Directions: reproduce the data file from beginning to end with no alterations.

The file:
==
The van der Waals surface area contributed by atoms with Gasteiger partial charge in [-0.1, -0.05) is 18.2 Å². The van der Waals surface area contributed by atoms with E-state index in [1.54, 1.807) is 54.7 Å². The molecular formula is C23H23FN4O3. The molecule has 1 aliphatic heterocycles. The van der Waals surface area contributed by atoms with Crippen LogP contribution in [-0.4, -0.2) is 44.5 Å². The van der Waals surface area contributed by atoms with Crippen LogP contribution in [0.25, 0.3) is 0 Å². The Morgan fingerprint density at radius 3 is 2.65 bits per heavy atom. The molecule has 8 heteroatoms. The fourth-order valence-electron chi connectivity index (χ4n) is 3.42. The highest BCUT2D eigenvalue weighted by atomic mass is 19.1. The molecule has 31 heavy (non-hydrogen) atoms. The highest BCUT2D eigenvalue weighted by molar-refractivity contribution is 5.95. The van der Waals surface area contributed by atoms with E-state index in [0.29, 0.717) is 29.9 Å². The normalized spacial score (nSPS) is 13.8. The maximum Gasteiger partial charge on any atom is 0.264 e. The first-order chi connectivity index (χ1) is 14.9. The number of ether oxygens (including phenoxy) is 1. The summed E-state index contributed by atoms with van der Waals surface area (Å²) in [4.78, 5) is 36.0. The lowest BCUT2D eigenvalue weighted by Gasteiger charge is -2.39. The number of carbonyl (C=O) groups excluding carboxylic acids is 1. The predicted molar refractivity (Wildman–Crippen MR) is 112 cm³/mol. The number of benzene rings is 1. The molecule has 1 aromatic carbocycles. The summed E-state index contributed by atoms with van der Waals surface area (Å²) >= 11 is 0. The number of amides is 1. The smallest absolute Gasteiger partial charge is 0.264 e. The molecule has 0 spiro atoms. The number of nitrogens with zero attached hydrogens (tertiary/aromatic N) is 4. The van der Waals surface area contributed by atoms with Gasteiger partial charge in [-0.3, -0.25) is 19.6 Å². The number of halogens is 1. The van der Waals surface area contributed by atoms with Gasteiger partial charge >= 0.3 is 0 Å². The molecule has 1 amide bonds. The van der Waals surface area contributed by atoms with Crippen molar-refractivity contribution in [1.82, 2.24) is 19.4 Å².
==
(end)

The van der Waals surface area contributed by atoms with Gasteiger partial charge in [-0.1, -0.05) is 18.2 Å². The van der Waals surface area contributed by atoms with E-state index in [1.54, 1.807) is 54.7 Å². The molecular formula is C23H23FN4O3. The molecule has 1 aliphatic heterocycles. The van der Waals surface area contributed by atoms with Crippen LogP contribution in [-0.4, -0.2) is 44.5 Å². The van der Waals surface area contributed by atoms with Crippen LogP contribution in [0.25, 0.3) is 0 Å². The Morgan fingerprint density at radius 3 is 2.65 bits per heavy atom. The molecule has 8 heteroatoms. The fourth-order valence-electron chi connectivity index (χ4n) is 3.42. The highest BCUT2D eigenvalue weighted by atomic mass is 19.1. The molecule has 31 heavy (non-hydrogen) atoms. The highest BCUT2D eigenvalue weighted by molar-refractivity contribution is 5.95. The van der Waals surface area contributed by atoms with E-state index in [0.29, 0.717) is 29.9 Å². The normalized spacial score (nSPS) is 13.8. The maximum Gasteiger partial charge on any atom is 0.264 e. The first-order chi connectivity index (χ1) is 14.9. The number of ether oxygens (including phenoxy) is 1. The summed E-state index contributed by atoms with van der Waals surface area (Å²) in [4.78, 5) is 36.0. The lowest BCUT2D eigenvalue weighted by Gasteiger charge is -2.39. The number of carbonyl (C=O) groups excluding carboxylic acids is 1. The predicted molar refractivity (Wildman–Crippen MR) is 112 cm³/mol. The number of benzene rings is 1. The molecule has 1 aromatic carbocycles. The summed E-state index contributed by atoms with van der Waals surface area (Å²) >= 11 is 0. The number of amides is 1. The smallest absolute Gasteiger partial charge is 0.264 e. The molecule has 0 spiro atoms. The number of nitrogens with zero attached hydrogens (tertiary/aromatic N) is 4. The van der Waals surface area contributed by atoms with Gasteiger partial charge in [-0.3, -0.25) is 19.6 Å². The number of halogens is 1. The van der Waals surface area contributed by atoms with Gasteiger partial charge >= 0.3 is 0 Å². The molecule has 1 amide bonds. The van der Waals surface area contributed by atoms with Crippen molar-refractivity contribution in [1.82, 2.24) is 19.4 Å².